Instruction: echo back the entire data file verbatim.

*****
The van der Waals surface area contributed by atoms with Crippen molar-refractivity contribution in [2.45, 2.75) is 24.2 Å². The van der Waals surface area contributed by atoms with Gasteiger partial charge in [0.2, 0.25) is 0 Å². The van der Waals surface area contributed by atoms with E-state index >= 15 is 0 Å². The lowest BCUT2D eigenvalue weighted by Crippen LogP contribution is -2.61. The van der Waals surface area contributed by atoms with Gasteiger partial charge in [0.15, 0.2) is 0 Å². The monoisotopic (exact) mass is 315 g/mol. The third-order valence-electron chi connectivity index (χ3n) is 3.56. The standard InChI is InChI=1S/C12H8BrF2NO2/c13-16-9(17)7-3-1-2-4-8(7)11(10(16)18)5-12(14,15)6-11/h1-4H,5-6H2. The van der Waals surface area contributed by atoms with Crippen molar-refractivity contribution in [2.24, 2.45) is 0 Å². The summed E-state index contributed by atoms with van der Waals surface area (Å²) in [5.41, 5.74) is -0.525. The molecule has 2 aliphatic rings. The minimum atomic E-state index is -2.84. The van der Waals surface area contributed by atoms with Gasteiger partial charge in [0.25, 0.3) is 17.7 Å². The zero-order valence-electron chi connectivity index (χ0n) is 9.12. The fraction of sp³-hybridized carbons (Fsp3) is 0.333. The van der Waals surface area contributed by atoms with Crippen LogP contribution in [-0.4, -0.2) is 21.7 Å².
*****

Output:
The van der Waals surface area contributed by atoms with Crippen molar-refractivity contribution in [2.45, 2.75) is 24.2 Å². The van der Waals surface area contributed by atoms with Gasteiger partial charge in [0.2, 0.25) is 0 Å². The van der Waals surface area contributed by atoms with E-state index >= 15 is 0 Å². The lowest BCUT2D eigenvalue weighted by Crippen LogP contribution is -2.61. The van der Waals surface area contributed by atoms with Gasteiger partial charge in [0.15, 0.2) is 0 Å². The monoisotopic (exact) mass is 315 g/mol. The third-order valence-electron chi connectivity index (χ3n) is 3.56. The standard InChI is InChI=1S/C12H8BrF2NO2/c13-16-9(17)7-3-1-2-4-8(7)11(10(16)18)5-12(14,15)6-11/h1-4H,5-6H2. The van der Waals surface area contributed by atoms with Crippen molar-refractivity contribution in [2.24, 2.45) is 0 Å². The summed E-state index contributed by atoms with van der Waals surface area (Å²) in [5.41, 5.74) is -0.525. The molecule has 2 aliphatic rings. The minimum atomic E-state index is -2.84. The van der Waals surface area contributed by atoms with Gasteiger partial charge in [0.25, 0.3) is 17.7 Å². The zero-order valence-electron chi connectivity index (χ0n) is 9.12. The fraction of sp³-hybridized carbons (Fsp3) is 0.333. The van der Waals surface area contributed by atoms with Crippen LogP contribution in [-0.4, -0.2) is 21.7 Å².